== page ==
My "New" Glenwood Modern Oak 116

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wsherrick
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Post Sun. Jan. 06, 2013 2:23 am

An easy way to tighten up your windows rather than butcher the house is to have interior storm windows made. You just put them in on the inside and take them down in the Spring. It's an easy and effective way to have your cake and eat it too.


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SteveZee
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Post Sun. Jan. 06, 2013 8:14 am

wsherrick wrote:An easy way to tighten up your windows rather than butcher the house is to have interior storm windows made. You just put them in on the inside and take them down in the Spring. It's an easy and effective way to have your cake and eat it too.
I was just looking at those William. Simple and relatively cheap too compared to the outside models. They make them now (Outside) that stay on permanently and have swap out screens. They are pricey though. The inside seem easy and are simple hook and loop.

Was down to 3° this morning and the house was really toasty! The differance is it was close to 30° during the day.

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Post Sun. Jan. 06, 2013 8:33 am

SteveZee wrote:
wsherrick wrote:An easy way to tighten up your windows rather than butcher the house is to have interior storm windows made. You just put them in on the inside and take them down in the Spring. It's an easy and effective way to have your cake and eat it too.
I was just looking at those William. Simple and relatively cheap too compared to the outside models. They make them now (Outside) that stay on permanently and have swap out screens. They are pricey though. The inside seem easy and are simple hook and loop.

Was down to 3° this morning and the house was really toasty! The differance is it was close to 30° during the day.
Do you have any photos or links? That sounds interesting to me as
Well.

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SteveZee
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Post Sun. Jan. 06, 2013 11:15 am

Josh, Here's a couple links that I was looking at for the inside style. These are Definitely the way to go to maintain the historical integrety. Also they are easy to use and work well too according to the R factor info. The larger the dead air space you can make the better but that need an inch of set in space. Should work well for me as the sills or is it casements? are fairly deep.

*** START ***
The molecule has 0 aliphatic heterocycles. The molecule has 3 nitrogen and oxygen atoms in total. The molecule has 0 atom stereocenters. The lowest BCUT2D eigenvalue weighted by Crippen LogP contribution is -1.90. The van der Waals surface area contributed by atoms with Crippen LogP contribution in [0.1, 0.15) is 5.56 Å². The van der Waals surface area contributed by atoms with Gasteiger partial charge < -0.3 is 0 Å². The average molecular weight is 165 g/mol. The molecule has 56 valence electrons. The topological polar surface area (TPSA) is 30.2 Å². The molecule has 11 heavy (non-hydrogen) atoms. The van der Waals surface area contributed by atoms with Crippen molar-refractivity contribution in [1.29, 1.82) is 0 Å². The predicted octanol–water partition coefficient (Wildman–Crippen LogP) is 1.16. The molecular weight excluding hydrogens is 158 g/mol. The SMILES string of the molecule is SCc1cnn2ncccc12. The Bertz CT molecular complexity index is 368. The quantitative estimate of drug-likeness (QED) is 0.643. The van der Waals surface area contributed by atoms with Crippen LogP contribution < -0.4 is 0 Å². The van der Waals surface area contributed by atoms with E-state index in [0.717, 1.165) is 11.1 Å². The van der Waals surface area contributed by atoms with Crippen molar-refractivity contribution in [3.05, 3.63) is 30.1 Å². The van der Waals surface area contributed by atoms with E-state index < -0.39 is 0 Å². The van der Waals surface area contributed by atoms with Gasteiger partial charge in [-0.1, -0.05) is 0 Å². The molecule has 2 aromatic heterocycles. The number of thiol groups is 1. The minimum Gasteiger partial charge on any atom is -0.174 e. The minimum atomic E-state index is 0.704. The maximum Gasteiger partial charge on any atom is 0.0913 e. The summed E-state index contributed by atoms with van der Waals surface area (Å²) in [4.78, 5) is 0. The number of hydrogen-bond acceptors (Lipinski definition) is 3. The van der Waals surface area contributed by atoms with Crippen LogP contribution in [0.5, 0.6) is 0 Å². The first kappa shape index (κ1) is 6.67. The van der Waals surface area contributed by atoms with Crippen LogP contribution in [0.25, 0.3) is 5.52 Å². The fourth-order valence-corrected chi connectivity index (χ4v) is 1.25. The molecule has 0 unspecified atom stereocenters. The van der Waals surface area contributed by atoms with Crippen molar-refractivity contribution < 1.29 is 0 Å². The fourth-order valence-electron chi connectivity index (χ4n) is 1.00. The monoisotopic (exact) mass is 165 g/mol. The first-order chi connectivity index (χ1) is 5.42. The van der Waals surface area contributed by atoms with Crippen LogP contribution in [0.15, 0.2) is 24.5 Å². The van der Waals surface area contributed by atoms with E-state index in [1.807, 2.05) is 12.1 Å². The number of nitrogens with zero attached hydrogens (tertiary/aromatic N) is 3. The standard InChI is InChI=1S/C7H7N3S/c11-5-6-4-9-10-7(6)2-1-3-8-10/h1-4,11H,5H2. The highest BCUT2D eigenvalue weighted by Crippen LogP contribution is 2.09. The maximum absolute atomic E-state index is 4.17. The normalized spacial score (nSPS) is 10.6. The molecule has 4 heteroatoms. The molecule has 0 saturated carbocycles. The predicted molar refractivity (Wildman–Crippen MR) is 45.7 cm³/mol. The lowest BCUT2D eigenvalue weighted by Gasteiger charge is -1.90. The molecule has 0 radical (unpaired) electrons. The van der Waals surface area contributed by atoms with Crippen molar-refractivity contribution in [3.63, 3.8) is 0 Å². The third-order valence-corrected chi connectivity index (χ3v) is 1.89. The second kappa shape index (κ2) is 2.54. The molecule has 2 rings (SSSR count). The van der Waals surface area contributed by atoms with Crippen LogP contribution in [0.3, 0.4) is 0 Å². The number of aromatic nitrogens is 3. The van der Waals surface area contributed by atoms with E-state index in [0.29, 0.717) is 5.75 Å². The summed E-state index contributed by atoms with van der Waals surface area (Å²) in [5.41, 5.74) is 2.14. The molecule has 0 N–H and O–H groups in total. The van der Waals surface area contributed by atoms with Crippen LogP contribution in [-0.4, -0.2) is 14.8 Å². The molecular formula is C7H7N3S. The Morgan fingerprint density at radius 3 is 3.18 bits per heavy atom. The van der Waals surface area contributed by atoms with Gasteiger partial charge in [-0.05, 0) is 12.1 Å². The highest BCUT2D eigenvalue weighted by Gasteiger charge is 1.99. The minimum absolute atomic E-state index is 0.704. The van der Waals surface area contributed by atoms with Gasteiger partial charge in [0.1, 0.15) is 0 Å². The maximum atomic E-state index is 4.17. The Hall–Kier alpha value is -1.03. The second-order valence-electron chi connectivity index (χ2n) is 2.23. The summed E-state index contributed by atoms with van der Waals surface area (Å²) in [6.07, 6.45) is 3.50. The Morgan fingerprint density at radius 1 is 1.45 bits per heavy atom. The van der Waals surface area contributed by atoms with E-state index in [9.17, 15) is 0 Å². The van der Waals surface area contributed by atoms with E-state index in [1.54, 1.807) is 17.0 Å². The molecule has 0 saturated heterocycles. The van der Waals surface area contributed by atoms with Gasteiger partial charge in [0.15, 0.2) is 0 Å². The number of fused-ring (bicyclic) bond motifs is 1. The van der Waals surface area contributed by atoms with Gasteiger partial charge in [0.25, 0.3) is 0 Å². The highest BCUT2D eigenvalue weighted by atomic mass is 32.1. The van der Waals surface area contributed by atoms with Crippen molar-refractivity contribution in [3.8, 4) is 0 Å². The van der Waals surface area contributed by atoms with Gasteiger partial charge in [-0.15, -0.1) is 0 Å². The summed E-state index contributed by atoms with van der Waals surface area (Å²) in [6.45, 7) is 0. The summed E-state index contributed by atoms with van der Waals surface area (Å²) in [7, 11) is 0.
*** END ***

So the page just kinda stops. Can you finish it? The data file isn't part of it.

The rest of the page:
http://www.downeastinteriorstorms.com/

http://www.larsondoors.com/storm_windows/products ... r_windows/

There are also a couple of kits that sell the magnetic strips in rolls and the outside material that you cut to size. Then you buy the plexy or pvc panels to make your own. These are about $200 for enough to do 7 -3x4 average sized windows. You still have the cost of the panels though.

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SteveZee
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Post Mon. Jan. 07, 2013 11:35 am

echos67 wrote:625* is starting to get up there, the highest I have had mine was 550* and I think it was DJ that ran his in the 700* plus for quite a while :D.

I bet you would notice a huge difference if those windows were replaced, not to mention it is quieter inside the house as well.
These are for you Keith ;) From the other day when it was -5°. The magnetic was siding down the stove. It has a thin wire to keep it up there. ;) That's as hot as I ever ran the stove. The sweetspot is in the 350° to 500° range on this stove. It likes to hang right around 450° for nice long burns and no ash bridging or klinker probs. By the way, the stack temp was still under 200° even at 625°
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echos67
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Post Mon. Jan. 07, 2013 6:17 pm

Thank you Steve, I may have to borrow your thin wire idea :D that is definitely impressive to have that heat and low flue temps like that !

Good thing you have that new Christmas laptop otherwise the stove would have melted you and the desktop :lol: .

What are you using on your flue seams, everything I try I don't have a lot of luck with it prior to the mpd. The black rtv doesn't stand up to the heat, the cement gets brittle and breaks out.

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SteveZee
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Post Mon. Jan. 07, 2013 8:21 pm

Keith, You're not kiddin, my face feels like it's got a windburn on the side that faced the stove. :lol: